In which international organization do delegates from Israel and Iran sit side-by-side in harmony? Hint: It's not the U.N. SESAME, or Synchrotron-light for Experimental Science and Applications in the Middle East, has united several countries in the quest to bring a light synchrotron to the Mid-East.
Top image of SESAME facility: SESAME.org.jo
In a light synchrotron, electrons race around a circular track, picking up energy, until they are charged up and ready to move into a storage ring. In this ring, the particles continue to move in a circle, generating the high-intensity light called synchrotron radiation, which then moves down various beamlines. Beamlines radiate from a storage ring like the rays of a cartoon sun, and each line contains mirrors and optical devices to control and adjust the synchrotron radiation, adapting it for specific applications. Because of the radiation's brightness and polarization, it is ideal for imaging various materials from crystals to proteins.
And having multiple beamlines means that many experiments can take place simultaneously at a single synchrotron. Facilities that include light synchrotrons, such as some of the Department of Energy national laboratories in the US, open their doors to scientists from all over the world who need synchrotron light for their research. But while Middle Eastern scientists can trek to the U.S or Europe if they need a synchrotron, having one close to home comes with its own benefits.
The term "brain drain" refers to the phenomenon where skilled workers and intellectuals leave poor countries in favor of more opportunities and a stabler environment in wealthier locales. For example, a scientist in Iran may choose to emigrate to America, where he or she could live near a synchrotron, as well as avoiding Iran's strict governmental restrictions. Although this move may be beneficial for the scientist, it prevents him or her from contributing to the knowledge and economy of her/his native country. By building a synchrotron in the Middle East, project SESAME could keep scientists in the region.
Not every Middle Eastern country has a serious brain drain problem. But most of the region does suffer from political instability, with both the recent revolutions of the Arab Spring, and also the traditional animosity between countries like Iran and Israel. Building a collaborative synchrotron, where scientists from all over the Middle East can work together, is a form of science diplomacy, allowing Iranians to meet Israelis on common ground.
This lack of animosity is unusual in Middle Eastern relations. "I was always curious about what a parallel universe was like, and know I know," says string theorist Eliezer Rabinovici, of Hebrew University. "I'm living in one when I go to SESAME meetings." And in this volatile region, forming friendships that transcend geographical boundaries can be vital. In a presentation at the American Physical Society (APS) March Meeting, Winick discussed how scientists can stand up for each other when human rights are threatened. Organizations like Scholars at Risk encourage researchers to help their colleagues who may be in danger from oppressive regimes, whether by dedicating a talk to the at-risk scientist or participating in a letter campaign.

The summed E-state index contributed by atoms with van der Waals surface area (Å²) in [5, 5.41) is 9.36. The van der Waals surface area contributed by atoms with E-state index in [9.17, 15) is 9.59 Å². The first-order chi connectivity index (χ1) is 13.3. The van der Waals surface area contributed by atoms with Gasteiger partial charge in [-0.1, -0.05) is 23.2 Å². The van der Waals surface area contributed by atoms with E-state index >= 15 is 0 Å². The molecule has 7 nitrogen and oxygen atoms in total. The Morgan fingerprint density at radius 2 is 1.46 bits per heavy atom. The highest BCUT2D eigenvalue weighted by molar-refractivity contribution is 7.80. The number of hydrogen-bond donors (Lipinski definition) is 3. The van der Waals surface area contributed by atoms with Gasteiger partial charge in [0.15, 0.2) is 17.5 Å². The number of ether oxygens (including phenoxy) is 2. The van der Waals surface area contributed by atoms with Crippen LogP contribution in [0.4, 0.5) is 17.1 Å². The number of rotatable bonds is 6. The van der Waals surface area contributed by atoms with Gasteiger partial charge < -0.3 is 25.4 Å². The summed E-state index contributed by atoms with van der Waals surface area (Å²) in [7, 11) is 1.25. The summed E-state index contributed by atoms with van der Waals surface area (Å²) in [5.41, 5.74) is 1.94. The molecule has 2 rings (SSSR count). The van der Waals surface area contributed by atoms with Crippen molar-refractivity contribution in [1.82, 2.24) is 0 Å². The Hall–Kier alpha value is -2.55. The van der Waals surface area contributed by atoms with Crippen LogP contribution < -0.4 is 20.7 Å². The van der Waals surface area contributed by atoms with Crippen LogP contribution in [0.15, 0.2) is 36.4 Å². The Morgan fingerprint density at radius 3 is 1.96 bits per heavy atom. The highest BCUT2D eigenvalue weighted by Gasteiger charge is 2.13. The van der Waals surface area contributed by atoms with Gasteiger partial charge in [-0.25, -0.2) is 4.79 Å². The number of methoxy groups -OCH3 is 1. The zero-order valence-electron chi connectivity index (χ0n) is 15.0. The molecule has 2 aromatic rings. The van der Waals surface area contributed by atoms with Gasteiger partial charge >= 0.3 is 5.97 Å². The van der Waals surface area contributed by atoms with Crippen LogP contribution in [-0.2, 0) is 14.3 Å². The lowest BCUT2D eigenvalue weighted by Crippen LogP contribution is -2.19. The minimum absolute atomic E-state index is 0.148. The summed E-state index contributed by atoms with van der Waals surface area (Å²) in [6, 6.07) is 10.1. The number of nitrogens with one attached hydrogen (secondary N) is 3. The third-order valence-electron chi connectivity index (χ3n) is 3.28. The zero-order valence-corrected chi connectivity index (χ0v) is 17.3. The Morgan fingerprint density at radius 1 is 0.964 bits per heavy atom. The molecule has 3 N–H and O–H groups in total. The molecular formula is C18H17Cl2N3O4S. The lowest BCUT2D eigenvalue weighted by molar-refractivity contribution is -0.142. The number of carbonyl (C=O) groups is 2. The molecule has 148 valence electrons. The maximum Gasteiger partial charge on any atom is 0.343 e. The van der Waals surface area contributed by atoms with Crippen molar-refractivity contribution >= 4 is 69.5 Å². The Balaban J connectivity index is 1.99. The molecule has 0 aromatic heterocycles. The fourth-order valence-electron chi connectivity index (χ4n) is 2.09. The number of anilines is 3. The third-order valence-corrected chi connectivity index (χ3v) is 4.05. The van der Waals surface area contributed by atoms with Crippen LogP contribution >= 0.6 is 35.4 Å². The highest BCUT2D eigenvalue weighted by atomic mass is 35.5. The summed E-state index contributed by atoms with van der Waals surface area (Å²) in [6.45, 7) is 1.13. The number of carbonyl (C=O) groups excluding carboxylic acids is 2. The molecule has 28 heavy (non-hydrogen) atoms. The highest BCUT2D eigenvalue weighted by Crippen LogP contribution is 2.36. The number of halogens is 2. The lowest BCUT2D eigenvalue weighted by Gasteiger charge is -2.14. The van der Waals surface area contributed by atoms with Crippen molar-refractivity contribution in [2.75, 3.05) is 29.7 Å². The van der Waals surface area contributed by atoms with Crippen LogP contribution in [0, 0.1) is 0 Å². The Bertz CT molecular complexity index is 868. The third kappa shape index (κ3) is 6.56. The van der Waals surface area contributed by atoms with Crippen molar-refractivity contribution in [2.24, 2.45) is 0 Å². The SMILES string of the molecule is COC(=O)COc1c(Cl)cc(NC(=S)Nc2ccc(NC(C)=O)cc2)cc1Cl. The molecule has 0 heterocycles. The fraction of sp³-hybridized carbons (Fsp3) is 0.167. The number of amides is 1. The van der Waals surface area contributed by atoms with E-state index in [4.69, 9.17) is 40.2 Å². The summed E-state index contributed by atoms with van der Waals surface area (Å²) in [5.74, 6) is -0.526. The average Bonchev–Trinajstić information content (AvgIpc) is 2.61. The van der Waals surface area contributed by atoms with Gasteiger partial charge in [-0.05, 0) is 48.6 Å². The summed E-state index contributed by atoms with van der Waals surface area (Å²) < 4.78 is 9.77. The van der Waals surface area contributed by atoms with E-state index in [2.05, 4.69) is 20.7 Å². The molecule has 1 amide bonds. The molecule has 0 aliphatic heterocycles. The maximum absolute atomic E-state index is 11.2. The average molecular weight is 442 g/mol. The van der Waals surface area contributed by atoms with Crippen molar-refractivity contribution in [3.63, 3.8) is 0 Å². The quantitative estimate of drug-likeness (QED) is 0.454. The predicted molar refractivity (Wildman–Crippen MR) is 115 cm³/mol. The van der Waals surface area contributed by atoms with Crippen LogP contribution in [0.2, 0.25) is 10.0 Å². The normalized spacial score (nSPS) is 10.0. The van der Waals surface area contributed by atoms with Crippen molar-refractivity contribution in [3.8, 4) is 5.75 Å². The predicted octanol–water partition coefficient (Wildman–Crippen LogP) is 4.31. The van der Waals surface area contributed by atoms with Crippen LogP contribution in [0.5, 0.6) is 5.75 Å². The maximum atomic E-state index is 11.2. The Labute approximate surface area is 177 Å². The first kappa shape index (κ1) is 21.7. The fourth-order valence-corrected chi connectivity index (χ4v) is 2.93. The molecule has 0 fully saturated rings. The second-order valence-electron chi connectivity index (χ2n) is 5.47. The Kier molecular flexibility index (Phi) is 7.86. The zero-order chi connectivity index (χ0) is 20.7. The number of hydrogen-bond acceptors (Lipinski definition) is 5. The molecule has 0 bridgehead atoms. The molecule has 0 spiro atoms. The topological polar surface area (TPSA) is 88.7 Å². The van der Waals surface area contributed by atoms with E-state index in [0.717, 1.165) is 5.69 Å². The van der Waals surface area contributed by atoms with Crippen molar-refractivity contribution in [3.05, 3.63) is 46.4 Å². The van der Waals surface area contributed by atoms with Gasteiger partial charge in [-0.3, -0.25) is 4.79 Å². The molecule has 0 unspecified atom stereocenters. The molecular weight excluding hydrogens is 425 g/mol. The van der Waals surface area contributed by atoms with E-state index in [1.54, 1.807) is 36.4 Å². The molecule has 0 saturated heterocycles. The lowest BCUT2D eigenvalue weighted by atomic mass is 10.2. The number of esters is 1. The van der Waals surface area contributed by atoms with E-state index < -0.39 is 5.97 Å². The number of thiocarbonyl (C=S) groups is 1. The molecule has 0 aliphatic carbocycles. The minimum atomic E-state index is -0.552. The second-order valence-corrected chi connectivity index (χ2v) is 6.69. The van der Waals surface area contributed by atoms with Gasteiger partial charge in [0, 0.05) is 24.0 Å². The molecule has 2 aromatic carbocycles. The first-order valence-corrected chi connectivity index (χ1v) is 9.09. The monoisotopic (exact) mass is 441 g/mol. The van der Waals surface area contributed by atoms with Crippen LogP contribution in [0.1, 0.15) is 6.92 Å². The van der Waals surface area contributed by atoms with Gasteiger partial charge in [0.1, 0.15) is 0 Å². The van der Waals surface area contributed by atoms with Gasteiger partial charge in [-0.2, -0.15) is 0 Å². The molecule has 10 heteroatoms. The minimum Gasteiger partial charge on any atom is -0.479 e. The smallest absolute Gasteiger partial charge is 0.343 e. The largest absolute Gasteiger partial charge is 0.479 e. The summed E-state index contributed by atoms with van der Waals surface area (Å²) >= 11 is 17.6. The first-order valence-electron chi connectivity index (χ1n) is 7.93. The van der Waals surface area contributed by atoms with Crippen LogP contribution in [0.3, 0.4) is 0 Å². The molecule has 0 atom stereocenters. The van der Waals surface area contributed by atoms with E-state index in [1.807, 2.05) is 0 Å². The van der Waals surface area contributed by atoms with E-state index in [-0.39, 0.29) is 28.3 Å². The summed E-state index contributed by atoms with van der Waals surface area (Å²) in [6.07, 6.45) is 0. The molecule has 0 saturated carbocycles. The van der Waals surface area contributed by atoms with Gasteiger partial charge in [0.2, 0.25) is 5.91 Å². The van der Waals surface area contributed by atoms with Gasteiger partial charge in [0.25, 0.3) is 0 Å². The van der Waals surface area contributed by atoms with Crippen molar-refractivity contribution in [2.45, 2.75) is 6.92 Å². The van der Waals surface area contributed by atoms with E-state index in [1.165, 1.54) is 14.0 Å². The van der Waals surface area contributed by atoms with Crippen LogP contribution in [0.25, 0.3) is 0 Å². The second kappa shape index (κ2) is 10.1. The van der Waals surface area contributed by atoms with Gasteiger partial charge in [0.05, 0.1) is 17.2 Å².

Although the synchrotron is still under construction at its site in Jordan, user meetings for the project are already having effects. "Hundreds of scientists in the region have benefited from funding and from workshops," says Herman Winick, a SLAC physicist who, along with Gus Voss, came up with the idea for SESAME in 1997. The meetings are educational opportunities, and a chance for scientists to meet others who share their research interests. Israel and Egypt may have political differences, but SESAME user meetings have already yielded collaborations between scientists from both countries.
Still don't think that SESAME has enough going for it? It's also a chance for a little recycling. Synchrotrons are like iPhones – when a new version comes out, everybody wants to upgrade. As technology has advanced, synchrotrons have passed through three "generations," each providing better light than the previous one. And although it takes a lot more money and effort for a laboratory to upgrade its synchrotron than it does for you to purchase the latest gadget, it does happen – and then the labs ditch the previous incarnation of their synchrotron.
Take BESSY, a German synchrotron that started running in the 1980s. By the ‘90s, BESSY was no longer cutting-edge, and it was decommissioned in favor of BESSY II. Despite its former status as a multi-million Euro piece of scientific equipment, BESSY I would have been disassembled and sold for scrap. But Winick, who was on Bessy's board at the time, calculated that with some modifications, BESSY I could still produce x-rays up to the standard of modern synchrotrons. Winick and a few other European physicists suggested that with parts from other decommissioned accelerators, BESSY I could be reincarnated as the Middle East's own third-generation synchrotron.
The pieces of BESSY sailed to Jordan in 2002, and SESAME team members faced the tough task of building the facility to house the apparatus (the shielding to protect users from radiation was installed last year), reassembling BESSY with its added parts, and maintaining funding and political support for the project. UNESCO and non-Middle-Eastern scientific organizations have pledged support, as have some Middle Eastern governments. And in addition to funding, the participating countries can provide support and scientists, and the site: Jordan's proposed site had to defeat 17 other proposals from 6 other countries.
Although work continues on SESAME, as of the end of last year, members of the project estimated that it will be completed in 2015. And it could serve as an inspiration for more synchrotron-recycling projects for more facilities outside the US and Western Europe.